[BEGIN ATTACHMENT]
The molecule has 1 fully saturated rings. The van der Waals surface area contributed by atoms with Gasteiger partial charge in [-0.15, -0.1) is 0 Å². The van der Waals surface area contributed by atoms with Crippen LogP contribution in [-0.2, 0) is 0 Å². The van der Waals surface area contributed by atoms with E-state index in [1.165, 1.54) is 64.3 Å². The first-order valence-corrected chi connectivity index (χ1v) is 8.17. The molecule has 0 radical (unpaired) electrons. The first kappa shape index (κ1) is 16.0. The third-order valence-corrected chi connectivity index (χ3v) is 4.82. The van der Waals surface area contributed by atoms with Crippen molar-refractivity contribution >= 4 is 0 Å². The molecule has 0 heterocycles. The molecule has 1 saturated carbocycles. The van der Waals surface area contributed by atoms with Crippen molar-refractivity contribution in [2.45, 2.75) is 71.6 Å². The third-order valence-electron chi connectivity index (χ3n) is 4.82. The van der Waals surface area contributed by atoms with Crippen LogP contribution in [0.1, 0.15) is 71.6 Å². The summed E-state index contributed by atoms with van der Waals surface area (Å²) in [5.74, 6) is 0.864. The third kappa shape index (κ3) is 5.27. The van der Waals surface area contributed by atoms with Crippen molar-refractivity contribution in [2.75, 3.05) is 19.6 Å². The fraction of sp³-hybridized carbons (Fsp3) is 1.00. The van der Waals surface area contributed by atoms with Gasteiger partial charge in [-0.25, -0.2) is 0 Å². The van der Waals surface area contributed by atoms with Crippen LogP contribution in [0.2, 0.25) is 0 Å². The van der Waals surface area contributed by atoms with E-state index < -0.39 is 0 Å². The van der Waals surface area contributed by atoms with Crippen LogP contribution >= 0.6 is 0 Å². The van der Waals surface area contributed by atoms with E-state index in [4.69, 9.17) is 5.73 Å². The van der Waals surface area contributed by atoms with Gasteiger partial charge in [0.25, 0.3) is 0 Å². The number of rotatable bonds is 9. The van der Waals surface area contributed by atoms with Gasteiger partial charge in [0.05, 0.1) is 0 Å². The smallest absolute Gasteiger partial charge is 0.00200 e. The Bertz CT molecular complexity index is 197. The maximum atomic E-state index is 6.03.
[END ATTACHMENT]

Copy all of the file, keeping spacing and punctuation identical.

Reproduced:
The molecule has 1 fully saturated rings. The van der Waals surface area contributed by atoms with Gasteiger partial charge in [-0.15, -0.1) is 0 Å². The van der Waals surface area contributed by atoms with Crippen LogP contribution in [-0.2, 0) is 0 Å². The van der Waals surface area contributed by atoms with E-state index in [1.165, 1.54) is 64.3 Å². The first-order valence-corrected chi connectivity index (χ1v) is 8.17. The molecule has 0 radical (unpaired) electrons. The first kappa shape index (κ1) is 16.0. The third-order valence-corrected chi connectivity index (χ3v) is 4.82. The van der Waals surface area contributed by atoms with Crippen molar-refractivity contribution >= 4 is 0 Å². The molecule has 0 heterocycles. The molecule has 1 saturated carbocycles. The van der Waals surface area contributed by atoms with Crippen molar-refractivity contribution in [2.45, 2.75) is 71.6 Å². The third-order valence-electron chi connectivity index (χ3n) is 4.82. The van der Waals surface area contributed by atoms with Crippen LogP contribution in [0.1, 0.15) is 71.6 Å². The summed E-state index contributed by atoms with van der Waals surface area (Å²) in [5.74, 6) is 0.864. The third kappa shape index (κ3) is 5.27. The van der Waals surface area contributed by atoms with Crippen molar-refractivity contribution in [2.75, 3.05) is 19.6 Å². The fraction of sp³-hybridized carbons (Fsp3) is 1.00. The van der Waals surface area contributed by atoms with Gasteiger partial charge in [-0.25, -0.2) is 0 Å². The van der Waals surface area contributed by atoms with Crippen LogP contribution in [0.2, 0.25) is 0 Å². The van der Waals surface area contributed by atoms with E-state index < -0.39 is 0 Å². The van der Waals surface area contributed by atoms with Crippen LogP contribution >= 0.6 is 0 Å². The van der Waals surface area contributed by atoms with E-state index in [4.69, 9.17) is 5.73 Å². The van der Waals surface area contributed by atoms with Gasteiger partial charge in [0.25, 0.3) is 0 Å². The number of rotatable bonds is 9. The van der Waals surface area contributed by atoms with Gasteiger partial charge in [0.05, 0.1) is 0 Å². The smallest absolute Gasteiger partial charge is 0.00200 e. The Bertz CT molecular complexity index is 197. The maximum atomic E-state index is 6.03.